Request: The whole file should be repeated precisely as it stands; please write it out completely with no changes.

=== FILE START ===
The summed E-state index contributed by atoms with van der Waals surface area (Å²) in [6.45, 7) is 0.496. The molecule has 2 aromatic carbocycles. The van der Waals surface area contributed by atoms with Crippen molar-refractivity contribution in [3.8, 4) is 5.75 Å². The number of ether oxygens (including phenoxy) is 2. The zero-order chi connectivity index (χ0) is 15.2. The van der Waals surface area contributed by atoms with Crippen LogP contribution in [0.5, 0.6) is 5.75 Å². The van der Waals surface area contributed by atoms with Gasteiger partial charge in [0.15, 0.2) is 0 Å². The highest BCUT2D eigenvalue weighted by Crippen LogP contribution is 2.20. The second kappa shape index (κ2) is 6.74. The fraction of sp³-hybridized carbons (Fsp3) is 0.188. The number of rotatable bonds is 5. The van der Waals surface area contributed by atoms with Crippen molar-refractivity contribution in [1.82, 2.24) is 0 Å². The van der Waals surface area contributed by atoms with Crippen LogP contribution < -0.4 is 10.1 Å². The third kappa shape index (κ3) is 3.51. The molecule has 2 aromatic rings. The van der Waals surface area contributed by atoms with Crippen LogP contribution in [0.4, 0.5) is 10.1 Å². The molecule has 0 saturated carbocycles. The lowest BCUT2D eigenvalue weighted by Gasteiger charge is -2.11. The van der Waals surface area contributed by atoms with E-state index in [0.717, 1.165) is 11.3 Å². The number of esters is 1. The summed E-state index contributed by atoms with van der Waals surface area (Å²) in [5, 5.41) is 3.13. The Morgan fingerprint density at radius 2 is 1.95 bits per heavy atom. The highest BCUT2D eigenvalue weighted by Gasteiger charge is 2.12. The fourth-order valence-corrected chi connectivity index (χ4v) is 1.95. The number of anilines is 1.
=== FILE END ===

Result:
The summed E-state index contributed by atoms with van der Waals surface area (Å²) in [6.45, 7) is 0.496. The molecule has 2 aromatic carbocycles. The van der Waals surface area contributed by atoms with Crippen molar-refractivity contribution in [3.8, 4) is 5.75 Å². The number of ether oxygens (including phenoxy) is 2. The zero-order chi connectivity index (χ0) is 15.2. The van der Waals surface area contributed by atoms with Crippen LogP contribution in [0.5, 0.6) is 5.75 Å². The van der Waals surface area contributed by atoms with Gasteiger partial charge in [0.15, 0.2) is 0 Å². The highest BCUT2D eigenvalue weighted by Crippen LogP contribution is 2.20. The second kappa shape index (κ2) is 6.74. The fraction of sp³-hybridized carbons (Fsp3) is 0.188. The number of rotatable bonds is 5. The van der Waals surface area contributed by atoms with Crippen molar-refractivity contribution in [1.82, 2.24) is 0 Å². The van der Waals surface area contributed by atoms with Crippen LogP contribution < -0.4 is 10.1 Å². The third kappa shape index (κ3) is 3.51. The molecule has 2 aromatic rings. The van der Waals surface area contributed by atoms with Crippen LogP contribution in [0.4, 0.5) is 10.1 Å². The molecule has 0 saturated carbocycles. The lowest BCUT2D eigenvalue weighted by Gasteiger charge is -2.11. The van der Waals surface area contributed by atoms with E-state index in [0.717, 1.165) is 11.3 Å². The number of esters is 1. The summed E-state index contributed by atoms with van der Waals surface area (Å²) in [5, 5.41) is 3.13. The Morgan fingerprint density at radius 2 is 1.95 bits per heavy atom. The highest BCUT2D eigenvalue weighted by Gasteiger charge is 2.12. The fourth-order valence-corrected chi connectivity index (χ4v) is 1.95. The number of anilines is 1.